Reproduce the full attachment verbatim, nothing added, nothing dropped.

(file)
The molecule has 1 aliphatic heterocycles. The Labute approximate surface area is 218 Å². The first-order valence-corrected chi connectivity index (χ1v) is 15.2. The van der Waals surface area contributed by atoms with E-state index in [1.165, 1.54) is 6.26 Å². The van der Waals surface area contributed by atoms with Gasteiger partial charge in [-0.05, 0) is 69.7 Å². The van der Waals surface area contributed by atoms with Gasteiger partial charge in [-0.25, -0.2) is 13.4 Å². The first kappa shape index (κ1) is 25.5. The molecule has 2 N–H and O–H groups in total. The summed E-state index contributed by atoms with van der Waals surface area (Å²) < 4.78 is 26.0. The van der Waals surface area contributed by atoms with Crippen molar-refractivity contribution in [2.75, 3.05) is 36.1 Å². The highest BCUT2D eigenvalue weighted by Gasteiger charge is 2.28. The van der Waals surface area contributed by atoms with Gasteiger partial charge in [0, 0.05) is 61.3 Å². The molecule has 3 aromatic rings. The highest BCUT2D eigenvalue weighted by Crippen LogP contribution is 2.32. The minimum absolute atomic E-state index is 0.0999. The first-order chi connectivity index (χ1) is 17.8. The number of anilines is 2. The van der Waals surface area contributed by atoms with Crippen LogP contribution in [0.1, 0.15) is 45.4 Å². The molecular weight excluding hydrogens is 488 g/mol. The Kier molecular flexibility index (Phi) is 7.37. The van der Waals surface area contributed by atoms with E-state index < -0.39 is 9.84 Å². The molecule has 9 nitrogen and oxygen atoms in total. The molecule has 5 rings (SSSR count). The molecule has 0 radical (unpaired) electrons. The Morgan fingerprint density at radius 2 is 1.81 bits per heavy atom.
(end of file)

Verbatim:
The molecule has 1 aliphatic heterocycles. The Labute approximate surface area is 218 Å². The first-order valence-corrected chi connectivity index (χ1v) is 15.2. The van der Waals surface area contributed by atoms with E-state index in [1.165, 1.54) is 6.26 Å². The van der Waals surface area contributed by atoms with Gasteiger partial charge in [-0.05, 0) is 69.7 Å². The van der Waals surface area contributed by atoms with Gasteiger partial charge in [-0.25, -0.2) is 13.4 Å². The first kappa shape index (κ1) is 25.5. The molecule has 2 N–H and O–H groups in total. The summed E-state index contributed by atoms with van der Waals surface area (Å²) < 4.78 is 26.0. The van der Waals surface area contributed by atoms with Crippen molar-refractivity contribution in [2.75, 3.05) is 36.1 Å². The highest BCUT2D eigenvalue weighted by Gasteiger charge is 2.28. The van der Waals surface area contributed by atoms with Gasteiger partial charge in [0, 0.05) is 61.3 Å². The molecule has 3 aromatic rings. The highest BCUT2D eigenvalue weighted by Crippen LogP contribution is 2.32. The minimum absolute atomic E-state index is 0.0999. The first-order chi connectivity index (χ1) is 17.8. The number of anilines is 2. The van der Waals surface area contributed by atoms with Crippen LogP contribution in [0.1, 0.15) is 45.4 Å². The molecular weight excluding hydrogens is 488 g/mol. The Kier molecular flexibility index (Phi) is 7.37. The van der Waals surface area contributed by atoms with E-state index < -0.39 is 9.84 Å². The molecule has 9 nitrogen and oxygen atoms in total. The molecule has 5 rings (SSSR count). The molecule has 0 radical (unpaired) electrons. The Morgan fingerprint density at radius 2 is 1.81 bits per heavy atom.